12/15/2010 02:00 pm ET | Updated May 25, 2011

Grit Lock: The Coen Brothers Ride Again

Is it a spoof, seriously played for laughs? A Hollywood vehicle or art house gem? With the superb Jeff Bridges as a gun-slinging Falstaff, Matt Damon as straight man, Josh Brolin as slick-haired villain, the usual assortment of pock-marked outlaws, and the debut of a wise, sensible, and precocious fourteen year old Hailee Steinfeld -- the remake of True Grit is a sure hit for a Best Picture Oscar nod.

True, the movie was shunned by the Globes nominators who might have included it in their non-dramatic Best Picture lineup, but the wisdom is that the foreign press does not favor Westerns.

At yesterday's premiere at the Ziegfeld, no one seemed to care. Frances McDormand avoided the red carpet. A crowd that included John Legend, Robert De Niro, Stephen Daldry, Richard Belzer, Jesse Eisenberg, and Coen Bros. veteran Marcia Gay Harden (she debuted in Miller's Crossing) trekked cross-town in the cold night, spilling into The Four Seasons for a wildly packed after party where "pickled buffalo tongue" (see the film) was not on the buffet.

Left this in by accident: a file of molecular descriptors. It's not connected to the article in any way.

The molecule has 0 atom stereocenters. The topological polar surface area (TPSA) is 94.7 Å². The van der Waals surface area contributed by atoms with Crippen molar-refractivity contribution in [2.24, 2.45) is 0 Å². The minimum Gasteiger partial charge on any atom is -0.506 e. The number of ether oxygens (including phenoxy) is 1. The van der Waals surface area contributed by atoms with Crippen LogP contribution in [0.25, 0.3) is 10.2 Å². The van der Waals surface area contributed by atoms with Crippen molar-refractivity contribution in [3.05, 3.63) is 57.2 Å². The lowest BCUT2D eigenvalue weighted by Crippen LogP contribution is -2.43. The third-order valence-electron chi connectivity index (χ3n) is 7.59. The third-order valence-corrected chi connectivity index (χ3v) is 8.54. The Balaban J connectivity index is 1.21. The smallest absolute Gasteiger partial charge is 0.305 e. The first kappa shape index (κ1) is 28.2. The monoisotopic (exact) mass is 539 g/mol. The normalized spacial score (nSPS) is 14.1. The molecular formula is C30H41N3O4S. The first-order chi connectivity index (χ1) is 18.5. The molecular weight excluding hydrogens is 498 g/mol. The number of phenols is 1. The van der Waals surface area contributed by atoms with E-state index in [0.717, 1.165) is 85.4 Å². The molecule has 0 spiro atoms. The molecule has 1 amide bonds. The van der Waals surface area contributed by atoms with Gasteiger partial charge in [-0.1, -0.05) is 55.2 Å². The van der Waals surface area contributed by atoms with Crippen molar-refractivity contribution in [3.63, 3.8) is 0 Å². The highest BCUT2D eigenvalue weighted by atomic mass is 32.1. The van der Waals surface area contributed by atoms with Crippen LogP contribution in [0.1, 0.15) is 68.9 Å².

Ethan Coen spoke about reaching back to the 1968 Charles Portis novel, originally a series for the Saturday Evening Post on which the original 1969 western, True Grit with John Wayne, was based. (Portis is still around, he said, and has not yet seen the film.) Indeed, what makes this movie so special is the archaic sounding language, delightful once you get into its rhythms, particularly poetic in a courtroom scene where Rooster Cogburn (Bridges) explains a horse theft.

The ever-affable Bridges held court in the famed restaurant; he spoke glowingly of working with the Coens again. "They know what they are doing," he said, just as they did in The Big Lebowski, a movie that baffled critics when it first came out and is now a cult classic. Then Bridges went head to head with the legendary Sylvia Miles on the subject of Best Actor Oscars.

Of course now True Grit will ride with the brilliant front-runners for the Academy Award: The King's Speech, The Fighter, and Black Swan, but hey, when it comes to this sort of shoot out, the Coens are used to it.

This post also appears on Gossip Central.